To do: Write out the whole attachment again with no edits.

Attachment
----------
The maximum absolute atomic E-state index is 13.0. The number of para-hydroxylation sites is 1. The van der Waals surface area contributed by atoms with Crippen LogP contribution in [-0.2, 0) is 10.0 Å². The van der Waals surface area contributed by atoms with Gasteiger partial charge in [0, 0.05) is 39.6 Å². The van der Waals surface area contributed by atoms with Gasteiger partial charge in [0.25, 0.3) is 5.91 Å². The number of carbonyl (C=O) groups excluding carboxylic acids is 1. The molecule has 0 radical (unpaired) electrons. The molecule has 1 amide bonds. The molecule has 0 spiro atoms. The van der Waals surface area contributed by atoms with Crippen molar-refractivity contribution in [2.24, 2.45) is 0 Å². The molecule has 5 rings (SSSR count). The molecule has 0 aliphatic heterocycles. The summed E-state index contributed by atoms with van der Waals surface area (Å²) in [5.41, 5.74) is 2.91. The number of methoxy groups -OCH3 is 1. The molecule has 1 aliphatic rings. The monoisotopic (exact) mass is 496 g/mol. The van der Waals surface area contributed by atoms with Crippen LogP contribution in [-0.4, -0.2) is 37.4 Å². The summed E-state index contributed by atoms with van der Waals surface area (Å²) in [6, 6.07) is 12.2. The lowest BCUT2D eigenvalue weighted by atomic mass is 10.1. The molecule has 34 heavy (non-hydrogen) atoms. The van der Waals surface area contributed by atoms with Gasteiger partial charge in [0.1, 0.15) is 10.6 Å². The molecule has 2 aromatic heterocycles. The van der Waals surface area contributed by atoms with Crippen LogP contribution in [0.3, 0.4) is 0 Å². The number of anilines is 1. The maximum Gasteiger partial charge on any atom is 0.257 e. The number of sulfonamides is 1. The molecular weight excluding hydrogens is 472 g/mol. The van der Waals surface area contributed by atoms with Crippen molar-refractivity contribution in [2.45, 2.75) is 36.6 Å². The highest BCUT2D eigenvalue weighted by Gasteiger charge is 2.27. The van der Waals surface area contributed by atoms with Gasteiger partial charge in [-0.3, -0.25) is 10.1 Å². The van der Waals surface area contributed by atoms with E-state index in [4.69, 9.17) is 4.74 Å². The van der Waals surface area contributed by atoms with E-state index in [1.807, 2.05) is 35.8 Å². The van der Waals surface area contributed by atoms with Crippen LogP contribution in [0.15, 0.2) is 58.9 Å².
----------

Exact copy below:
The maximum absolute atomic E-state index is 13.0. The number of para-hydroxylation sites is 1. The van der Waals surface area contributed by atoms with Crippen LogP contribution in [-0.2, 0) is 10.0 Å². The van der Waals surface area contributed by atoms with Gasteiger partial charge in [0, 0.05) is 39.6 Å². The van der Waals surface area contributed by atoms with Gasteiger partial charge in [0.25, 0.3) is 5.91 Å². The number of carbonyl (C=O) groups excluding carboxylic acids is 1. The molecule has 0 radical (unpaired) electrons. The molecule has 1 amide bonds. The molecule has 0 spiro atoms. The van der Waals surface area contributed by atoms with Crippen molar-refractivity contribution in [2.24, 2.45) is 0 Å². The molecule has 5 rings (SSSR count). The molecule has 0 aliphatic heterocycles. The summed E-state index contributed by atoms with van der Waals surface area (Å²) in [5.41, 5.74) is 2.91. The number of methoxy groups -OCH3 is 1. The molecule has 1 aliphatic rings. The monoisotopic (exact) mass is 496 g/mol. The van der Waals surface area contributed by atoms with Crippen LogP contribution in [-0.4, -0.2) is 37.4 Å². The summed E-state index contributed by atoms with van der Waals surface area (Å²) in [6, 6.07) is 12.2. The lowest BCUT2D eigenvalue weighted by atomic mass is 10.1. The molecule has 34 heavy (non-hydrogen) atoms. The van der Waals surface area contributed by atoms with Gasteiger partial charge in [0.1, 0.15) is 10.6 Å². The molecule has 2 aromatic heterocycles. The van der Waals surface area contributed by atoms with Crippen LogP contribution in [0.3, 0.4) is 0 Å². The number of anilines is 1. The maximum Gasteiger partial charge on any atom is 0.257 e. The number of sulfonamides is 1. The molecular weight excluding hydrogens is 472 g/mol. The van der Waals surface area contributed by atoms with Crippen molar-refractivity contribution in [2.45, 2.75) is 36.6 Å². The highest BCUT2D eigenvalue weighted by Gasteiger charge is 2.27. The van der Waals surface area contributed by atoms with Gasteiger partial charge in [-0.3, -0.25) is 10.1 Å². The van der Waals surface area contributed by atoms with E-state index in [4.69, 9.17) is 4.74 Å². The van der Waals surface area contributed by atoms with E-state index in [1.807, 2.05) is 35.8 Å². The van der Waals surface area contributed by atoms with Crippen LogP contribution in [0.15, 0.2) is 58.9 Å².